Cheap external cladding materials from China pose fire risk
Some types of cladding materials imported from China fail to comply with Australian standards and lack the fire-retardant qualities of compliant products. The China-Australia Free Trade Agreement (ChAFTA) could exacerbate this problem.
Combustible external cladding allows Docklands fire to spread
In November 2014 the Lacrosse Residential Apartment Building in Docklands, Melbourne caught fire, suffering extensive damage. The fire was sparked by a cigarette on an eighth floor balcony. The building’s combustible external cladding enabled the fire to race up to the 21st floor.
It was subsequently found that the cladding material was imported from China and was not tested to Australian standards. (See Simon King’s article Fire-risk cladding a legal minefield, apartment owners warned, The Australian (online), 5 May 2015.)
Cheaper imported cladding materials fail to meet Australian standards
The use of cladding materials in the last ten years has been widespread due both to the demand for high-rise buildings and to the product’s multifaceted use for insulation, improved rigidity and cosmetic purposes.
The Fire Protection Association Australia has warned that builders across the country are importing Chinese cladding material which has not been tested to Australian standards. The cladding is comprised of a plastic core compressed between aluminium panels and it is the cheaper imported material that is less fire-retardant than compliant products.
Insurers advised to request proof that building materials are compliant
Strata insurers accept in good faith that buildings are being constructed safely, but this may not always be the case. To manage this risk, insurers may consider requesting certified documents to show that the material being used is compliant.
Insurers may also turn their mind to conducting assessments of existing and newly constructed strata buildings to determine the extent of use of cladding or other materials which do not meet Australian standards.
As the defect in the materials is not readily apparent until, for example, a fire ignites, there may be limited or no recourse to the builders, developers and certifiers if they are long gone by the time such an event occurs.
Victorian Building Authority auditing high-rise buildings in inner Melbourne
The Metropolitan Fire Brigade in Melbourne has recently asked the coroner to investigate the root cause of the fire and whether the national and state regulatory frameworks ensure risks are adequately addressed. (See Tom Nightingale’s articleVictorian coroner asked to investigate Docklands high-rise apartment fire involving substandard cladding, ABC News (online), 1 June 2015.)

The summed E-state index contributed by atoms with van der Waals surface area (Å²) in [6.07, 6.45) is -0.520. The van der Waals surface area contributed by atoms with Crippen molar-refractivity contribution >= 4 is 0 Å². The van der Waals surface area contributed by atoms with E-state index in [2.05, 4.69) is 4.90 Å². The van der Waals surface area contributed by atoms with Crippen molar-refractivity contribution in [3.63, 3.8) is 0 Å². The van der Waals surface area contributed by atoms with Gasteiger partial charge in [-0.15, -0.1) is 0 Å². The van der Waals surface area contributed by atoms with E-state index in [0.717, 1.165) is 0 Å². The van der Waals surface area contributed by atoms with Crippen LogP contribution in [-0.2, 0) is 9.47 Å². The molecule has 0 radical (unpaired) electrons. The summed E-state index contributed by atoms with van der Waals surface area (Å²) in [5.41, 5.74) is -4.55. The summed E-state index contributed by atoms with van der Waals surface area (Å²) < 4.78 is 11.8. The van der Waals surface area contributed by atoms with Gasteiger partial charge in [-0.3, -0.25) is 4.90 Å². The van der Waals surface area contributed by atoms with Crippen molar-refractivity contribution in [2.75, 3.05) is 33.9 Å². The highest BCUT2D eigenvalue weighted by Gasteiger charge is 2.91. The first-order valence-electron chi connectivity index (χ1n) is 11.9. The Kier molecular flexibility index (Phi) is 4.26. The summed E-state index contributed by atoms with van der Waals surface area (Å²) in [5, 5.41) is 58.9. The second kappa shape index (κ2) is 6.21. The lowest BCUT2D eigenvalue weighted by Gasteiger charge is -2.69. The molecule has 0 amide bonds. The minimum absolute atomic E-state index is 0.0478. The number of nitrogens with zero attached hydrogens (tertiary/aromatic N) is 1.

Further, the Victorian Building Authority (VBA) has recently taken action by commencing an audit of some 170 high-rise buildings in inner Melbourne to ascertain whether there has been non-compliant use of cladding, as well as commencing an investigation into the conduct of the builder and surveyor in relation to the Lacrosse building. (See Lacrosse Docklands fire – VBA to investigate, VBA media release, 27 April 2015.)
The VBA is progressively publishing its findings as these audits are conducted. (See VBA website, Audit of cladding on high rise buildings, 17 June 2015.)
ChAFTA predicted to increase influx of falsely labelled products
Housing Industry Association senior executive director, building development and environment, Kristin Brookfield, recently said that the new free trade agreement with China will result in an increase in products entering the country and without an appropriate checking framework, the current problems stemming from falsely labelled building products will be exacerbated. (See Michael Bleby’s article Dodgy building products could increase under China FTA, industry players warn, The Australian Financial Review (online), 17 June 2015.)
Building professionals, owners, managers and their insurers need to be aware of risks
Body corporates, strata managers and owner organisations could engage technical experts to undertake inspections of their buildings to determine whether the cladding and other materials used are appropriate and conform to relevant standards.
Regulatory and compliance professionals including builders, surveyors, technical assessors and building compliance officers also need to be aware of these risks, as do their professional indemnity insurers.
The consequences of using defective materials are potentially grave in terms of injury, fatality and rectification costs. Underwriters should be aware of those potential hazards when considering whether to accept a risk.